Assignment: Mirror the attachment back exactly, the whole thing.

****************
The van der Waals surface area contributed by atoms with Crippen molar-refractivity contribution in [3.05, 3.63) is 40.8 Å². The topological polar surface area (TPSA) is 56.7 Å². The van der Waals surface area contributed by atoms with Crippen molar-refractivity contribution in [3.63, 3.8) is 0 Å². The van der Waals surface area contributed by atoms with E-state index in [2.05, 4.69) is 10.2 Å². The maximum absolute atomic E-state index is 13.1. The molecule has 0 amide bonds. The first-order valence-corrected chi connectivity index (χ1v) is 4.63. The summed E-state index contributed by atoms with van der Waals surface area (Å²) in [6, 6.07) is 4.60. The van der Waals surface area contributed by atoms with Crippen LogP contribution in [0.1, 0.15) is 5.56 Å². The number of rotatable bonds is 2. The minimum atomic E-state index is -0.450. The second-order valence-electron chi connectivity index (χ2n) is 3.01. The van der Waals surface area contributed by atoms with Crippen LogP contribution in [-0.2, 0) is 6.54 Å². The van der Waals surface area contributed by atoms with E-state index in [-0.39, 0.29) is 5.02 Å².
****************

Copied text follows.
The van der Waals surface area contributed by atoms with Crippen molar-refractivity contribution in [3.05, 3.63) is 40.8 Å². The topological polar surface area (TPSA) is 56.7 Å². The van der Waals surface area contributed by atoms with Crippen molar-refractivity contribution in [3.63, 3.8) is 0 Å². The van der Waals surface area contributed by atoms with E-state index in [2.05, 4.69) is 10.2 Å². The maximum absolute atomic E-state index is 13.1. The molecule has 0 amide bonds. The first-order valence-corrected chi connectivity index (χ1v) is 4.63. The summed E-state index contributed by atoms with van der Waals surface area (Å²) in [6, 6.07) is 4.60. The van der Waals surface area contributed by atoms with Crippen LogP contribution in [0.1, 0.15) is 5.56 Å². The number of rotatable bonds is 2. The minimum atomic E-state index is -0.450. The second-order valence-electron chi connectivity index (χ2n) is 3.01. The van der Waals surface area contributed by atoms with Crippen LogP contribution in [-0.2, 0) is 6.54 Å². The van der Waals surface area contributed by atoms with E-state index in [-0.39, 0.29) is 5.02 Å².